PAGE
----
Recently we had the opportunity to meet with Gianni Cavicchi, beer sommelier of Cafe D’Alsace who took over beer as well as wine operation of the restaurant three years ago. He treated us to a delicious meal where he showcased the strengths of the restaurant along with his pairing skills – even trying out a few new ones for us.
Since we normally drink American craft beers, Gianni gave us a menu that featured mainly old world beers, starting off with Josefi-Bock from Germany that he matched with light puff pastries made with gruyere. The beer had great, subtle banana flavors that played well with the light and airy puffs.
This was followed by our favorite pairing of the night, and what is now our favorite beer/food pairing ever. A plate of house-made duck sausage and boudin blanc (a white pork sausage) on sauerkraut and mashed potatoes with an Emelisse Rauchbier from the Netherlands. The duck sausage had an almost “melts in your mouth” quality and was made with green peppercorns that gave it a bit of earthy heat on the back end that was perfectly complemented by the smokiness of the Emelisse.
Gianni explained to us that when pairing a food with beer, he begins with the food. “I think of the pairings as a tertiary sauce,” he noted, “it’s how it finishes.” This second course perfectly illustrated his approach of pairing the taste left in your mouth by the food with that of the beer instead of looking to always match the dominant flavors in each.
We came back to American craft with seafood sausage and Laughing Dog’s Dogfather, an imperial stout (we all loved the label). None of us had ever tried the beer but we were excited to see how it went with the scallops in the sausage. The pairing didn’t quite hit the mark as the intensity of the Dogfather overwhelmed some of the more delicate flavors in the sausage, though we revisited the beer later and found it had opened up with some new aromas. Gianni switched to a slightly sweet white wine from Alsace and some Sierra Nevada Ovila Saison (just recently released) which did much better with the seafood.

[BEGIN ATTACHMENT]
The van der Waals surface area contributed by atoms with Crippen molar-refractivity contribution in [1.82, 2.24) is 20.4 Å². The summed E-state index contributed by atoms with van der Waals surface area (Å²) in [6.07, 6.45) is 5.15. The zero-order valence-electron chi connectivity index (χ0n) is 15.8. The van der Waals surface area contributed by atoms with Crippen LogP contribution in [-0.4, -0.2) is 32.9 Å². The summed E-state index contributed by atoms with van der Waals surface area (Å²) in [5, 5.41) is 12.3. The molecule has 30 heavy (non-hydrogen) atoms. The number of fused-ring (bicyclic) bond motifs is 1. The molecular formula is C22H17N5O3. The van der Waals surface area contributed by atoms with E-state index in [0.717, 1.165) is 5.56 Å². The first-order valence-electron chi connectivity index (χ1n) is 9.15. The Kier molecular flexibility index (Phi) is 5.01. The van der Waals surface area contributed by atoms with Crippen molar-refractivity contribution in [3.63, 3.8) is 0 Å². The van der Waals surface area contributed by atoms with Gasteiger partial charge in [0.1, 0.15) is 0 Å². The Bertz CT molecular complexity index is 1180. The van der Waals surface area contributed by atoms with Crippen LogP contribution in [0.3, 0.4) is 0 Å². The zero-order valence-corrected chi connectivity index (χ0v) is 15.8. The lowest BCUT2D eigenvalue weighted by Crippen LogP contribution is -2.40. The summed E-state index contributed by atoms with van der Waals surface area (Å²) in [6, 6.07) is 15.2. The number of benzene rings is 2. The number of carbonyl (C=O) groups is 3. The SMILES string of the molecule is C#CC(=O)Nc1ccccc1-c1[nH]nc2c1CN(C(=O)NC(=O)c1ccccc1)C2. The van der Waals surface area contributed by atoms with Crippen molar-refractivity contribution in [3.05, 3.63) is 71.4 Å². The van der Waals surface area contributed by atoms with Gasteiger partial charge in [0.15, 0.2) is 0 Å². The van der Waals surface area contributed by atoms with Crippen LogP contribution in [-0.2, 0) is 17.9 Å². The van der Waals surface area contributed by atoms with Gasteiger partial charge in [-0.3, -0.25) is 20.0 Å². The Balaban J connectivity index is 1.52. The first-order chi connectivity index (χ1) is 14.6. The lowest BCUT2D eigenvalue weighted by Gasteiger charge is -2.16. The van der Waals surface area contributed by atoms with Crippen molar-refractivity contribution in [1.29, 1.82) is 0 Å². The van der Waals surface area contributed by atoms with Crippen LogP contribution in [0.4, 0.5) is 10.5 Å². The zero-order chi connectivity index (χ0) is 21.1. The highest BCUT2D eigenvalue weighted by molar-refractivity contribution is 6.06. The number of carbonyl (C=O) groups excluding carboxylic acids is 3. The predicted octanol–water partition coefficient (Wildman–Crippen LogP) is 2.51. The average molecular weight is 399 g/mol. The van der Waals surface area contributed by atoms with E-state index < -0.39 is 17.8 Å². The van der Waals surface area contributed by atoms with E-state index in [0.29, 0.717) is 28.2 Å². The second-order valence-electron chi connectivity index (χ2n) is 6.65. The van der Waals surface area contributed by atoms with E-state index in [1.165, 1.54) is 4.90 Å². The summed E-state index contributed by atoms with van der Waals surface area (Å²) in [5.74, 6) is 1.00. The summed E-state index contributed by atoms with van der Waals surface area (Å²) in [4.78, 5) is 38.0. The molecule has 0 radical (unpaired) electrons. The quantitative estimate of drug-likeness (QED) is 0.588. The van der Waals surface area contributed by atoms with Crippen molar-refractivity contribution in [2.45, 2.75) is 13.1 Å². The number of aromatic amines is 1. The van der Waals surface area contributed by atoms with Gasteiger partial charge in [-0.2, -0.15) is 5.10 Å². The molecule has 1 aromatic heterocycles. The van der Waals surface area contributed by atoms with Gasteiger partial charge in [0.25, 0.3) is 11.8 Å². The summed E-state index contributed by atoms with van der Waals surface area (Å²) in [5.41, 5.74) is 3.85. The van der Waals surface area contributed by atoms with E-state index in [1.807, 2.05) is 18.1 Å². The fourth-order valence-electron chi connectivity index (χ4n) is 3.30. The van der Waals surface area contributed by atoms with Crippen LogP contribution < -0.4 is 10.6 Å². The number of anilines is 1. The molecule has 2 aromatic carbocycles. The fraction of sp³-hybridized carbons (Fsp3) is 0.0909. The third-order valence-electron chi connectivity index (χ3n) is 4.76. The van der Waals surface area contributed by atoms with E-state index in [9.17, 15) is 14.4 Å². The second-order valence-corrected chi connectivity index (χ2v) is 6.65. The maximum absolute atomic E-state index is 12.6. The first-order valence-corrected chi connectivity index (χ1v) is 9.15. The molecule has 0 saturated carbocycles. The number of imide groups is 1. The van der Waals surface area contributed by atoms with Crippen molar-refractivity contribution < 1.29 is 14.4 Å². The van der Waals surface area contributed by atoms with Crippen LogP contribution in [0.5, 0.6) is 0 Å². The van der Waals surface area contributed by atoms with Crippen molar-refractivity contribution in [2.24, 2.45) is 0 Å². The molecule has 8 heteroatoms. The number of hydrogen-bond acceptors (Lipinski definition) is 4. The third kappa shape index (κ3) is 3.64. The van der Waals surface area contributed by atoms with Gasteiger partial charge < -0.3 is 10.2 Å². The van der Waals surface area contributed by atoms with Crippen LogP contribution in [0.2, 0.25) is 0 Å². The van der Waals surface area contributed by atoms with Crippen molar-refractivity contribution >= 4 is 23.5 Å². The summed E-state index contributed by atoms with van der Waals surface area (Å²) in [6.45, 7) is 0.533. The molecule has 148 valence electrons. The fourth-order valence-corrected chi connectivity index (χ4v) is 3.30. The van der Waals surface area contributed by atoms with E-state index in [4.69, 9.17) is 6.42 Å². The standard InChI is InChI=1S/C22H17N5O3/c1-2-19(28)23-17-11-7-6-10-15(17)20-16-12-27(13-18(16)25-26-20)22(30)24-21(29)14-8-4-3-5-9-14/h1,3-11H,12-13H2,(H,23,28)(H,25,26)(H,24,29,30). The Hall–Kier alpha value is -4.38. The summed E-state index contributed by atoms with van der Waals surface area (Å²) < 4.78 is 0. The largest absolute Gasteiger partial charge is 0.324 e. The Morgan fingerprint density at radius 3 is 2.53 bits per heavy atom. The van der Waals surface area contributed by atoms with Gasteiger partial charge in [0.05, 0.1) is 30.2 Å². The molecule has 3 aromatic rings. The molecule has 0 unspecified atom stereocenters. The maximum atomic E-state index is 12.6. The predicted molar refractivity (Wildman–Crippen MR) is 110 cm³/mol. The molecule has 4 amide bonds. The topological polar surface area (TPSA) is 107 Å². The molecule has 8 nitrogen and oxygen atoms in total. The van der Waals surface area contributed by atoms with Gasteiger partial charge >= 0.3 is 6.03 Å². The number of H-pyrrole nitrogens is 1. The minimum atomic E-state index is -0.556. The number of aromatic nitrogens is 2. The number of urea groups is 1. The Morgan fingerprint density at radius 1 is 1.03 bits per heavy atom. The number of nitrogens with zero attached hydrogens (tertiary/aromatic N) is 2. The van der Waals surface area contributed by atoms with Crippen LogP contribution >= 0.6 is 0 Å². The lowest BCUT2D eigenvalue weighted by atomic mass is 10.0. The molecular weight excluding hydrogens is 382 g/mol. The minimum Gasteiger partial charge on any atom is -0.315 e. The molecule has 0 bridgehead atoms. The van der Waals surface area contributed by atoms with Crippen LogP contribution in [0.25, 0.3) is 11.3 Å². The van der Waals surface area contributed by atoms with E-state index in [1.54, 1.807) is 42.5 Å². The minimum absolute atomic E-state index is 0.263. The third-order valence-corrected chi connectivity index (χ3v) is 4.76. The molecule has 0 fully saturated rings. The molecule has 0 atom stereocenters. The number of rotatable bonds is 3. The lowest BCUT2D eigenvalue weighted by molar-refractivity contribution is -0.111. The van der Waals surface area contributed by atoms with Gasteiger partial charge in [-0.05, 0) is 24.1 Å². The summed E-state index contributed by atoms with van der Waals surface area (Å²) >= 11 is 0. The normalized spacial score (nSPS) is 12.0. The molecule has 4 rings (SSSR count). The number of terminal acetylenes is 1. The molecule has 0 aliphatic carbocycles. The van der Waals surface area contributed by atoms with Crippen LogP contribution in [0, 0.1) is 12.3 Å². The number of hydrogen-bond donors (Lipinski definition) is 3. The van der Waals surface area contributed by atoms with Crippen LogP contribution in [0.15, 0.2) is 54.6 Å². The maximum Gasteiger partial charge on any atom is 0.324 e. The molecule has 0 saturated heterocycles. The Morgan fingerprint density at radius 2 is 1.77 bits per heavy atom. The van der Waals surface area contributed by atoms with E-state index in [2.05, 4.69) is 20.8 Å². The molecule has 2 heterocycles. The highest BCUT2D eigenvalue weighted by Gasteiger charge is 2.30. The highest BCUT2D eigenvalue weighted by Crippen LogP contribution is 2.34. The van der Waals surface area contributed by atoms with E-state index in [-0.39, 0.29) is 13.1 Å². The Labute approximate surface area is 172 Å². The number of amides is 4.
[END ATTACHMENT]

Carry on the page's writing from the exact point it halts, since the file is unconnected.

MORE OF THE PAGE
He then asked us if we liked stew, which of course we do. So we tasted a delicious stew called Baeckeofe that was full of lamb, oxtail, pork, potatoes and onions. To pair, Gianni brought out our favorite beer of the night, a deceptively labelled Belgian mild stout called Troubadour. The beer had all the great roasted coffee, chocolate, toffee flavors of good stouts but in an amazingly delicate balance. It was great with the stew that also had complex layers of flavor to play with.
Our final pairing was a chocolate tart with a Lost Abbey Judgement Day. We had been dying to try some of Lost Abbey, and it didn’t disappoint. Judgement Day was a really big and flavorful beer, you could taste the significant addition of raisins but not the 10.5% ABV. It was great with the chocolate and a wonderful finish to our night of delicious food and beer.
Cafe D’Alsace has an extensive beer list, categorized by style, and Gianni consults with customers about beer pairings with their meals. He also encourages the servers to get involved in the pairings and give him feedback. He wants diners at the restaurant to have the best beer experience possible – as we were sitting with him, he intercepted a beer before it got to someone being served in the wrong glass.
On Friday the restaurant is holding Duck’d Up, a three course duck and beer pairing dinner. But you can get that duck sausage anytime.